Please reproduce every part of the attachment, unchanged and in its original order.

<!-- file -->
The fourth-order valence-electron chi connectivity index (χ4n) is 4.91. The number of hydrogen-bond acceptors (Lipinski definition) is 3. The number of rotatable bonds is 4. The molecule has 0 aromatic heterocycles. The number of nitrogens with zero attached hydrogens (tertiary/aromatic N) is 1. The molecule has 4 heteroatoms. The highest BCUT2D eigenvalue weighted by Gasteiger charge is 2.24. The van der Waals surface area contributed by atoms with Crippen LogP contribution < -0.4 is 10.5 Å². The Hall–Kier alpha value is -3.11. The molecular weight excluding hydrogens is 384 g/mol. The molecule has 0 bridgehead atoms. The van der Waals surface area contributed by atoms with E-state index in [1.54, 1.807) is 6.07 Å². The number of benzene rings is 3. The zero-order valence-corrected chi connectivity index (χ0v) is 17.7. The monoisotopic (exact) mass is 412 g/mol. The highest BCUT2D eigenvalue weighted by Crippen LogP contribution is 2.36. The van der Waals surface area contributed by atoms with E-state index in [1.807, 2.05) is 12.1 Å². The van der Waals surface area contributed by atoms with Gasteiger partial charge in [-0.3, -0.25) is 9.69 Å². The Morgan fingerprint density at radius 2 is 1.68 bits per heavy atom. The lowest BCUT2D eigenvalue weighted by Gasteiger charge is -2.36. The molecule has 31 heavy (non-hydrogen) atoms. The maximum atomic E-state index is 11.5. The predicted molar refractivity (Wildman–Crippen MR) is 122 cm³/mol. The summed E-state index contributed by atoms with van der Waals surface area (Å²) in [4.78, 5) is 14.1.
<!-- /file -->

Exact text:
The fourth-order valence-electron chi connectivity index (χ4n) is 4.91. The number of hydrogen-bond acceptors (Lipinski definition) is 3. The number of rotatable bonds is 4. The molecule has 0 aromatic heterocycles. The number of nitrogens with zero attached hydrogens (tertiary/aromatic N) is 1. The molecule has 4 heteroatoms. The highest BCUT2D eigenvalue weighted by Gasteiger charge is 2.24. The van der Waals surface area contributed by atoms with Crippen LogP contribution < -0.4 is 10.5 Å². The Hall–Kier alpha value is -3.11. The molecular weight excluding hydrogens is 384 g/mol. The molecule has 0 bridgehead atoms. The van der Waals surface area contributed by atoms with E-state index in [1.54, 1.807) is 6.07 Å². The number of benzene rings is 3. The zero-order valence-corrected chi connectivity index (χ0v) is 17.7. The monoisotopic (exact) mass is 412 g/mol. The highest BCUT2D eigenvalue weighted by Crippen LogP contribution is 2.36. The van der Waals surface area contributed by atoms with E-state index in [1.807, 2.05) is 12.1 Å². The van der Waals surface area contributed by atoms with Gasteiger partial charge in [-0.3, -0.25) is 9.69 Å². The Morgan fingerprint density at radius 2 is 1.68 bits per heavy atom. The lowest BCUT2D eigenvalue weighted by Gasteiger charge is -2.36. The molecule has 31 heavy (non-hydrogen) atoms. The maximum atomic E-state index is 11.5. The predicted molar refractivity (Wildman–Crippen MR) is 122 cm³/mol. The summed E-state index contributed by atoms with van der Waals surface area (Å²) in [4.78, 5) is 14.1.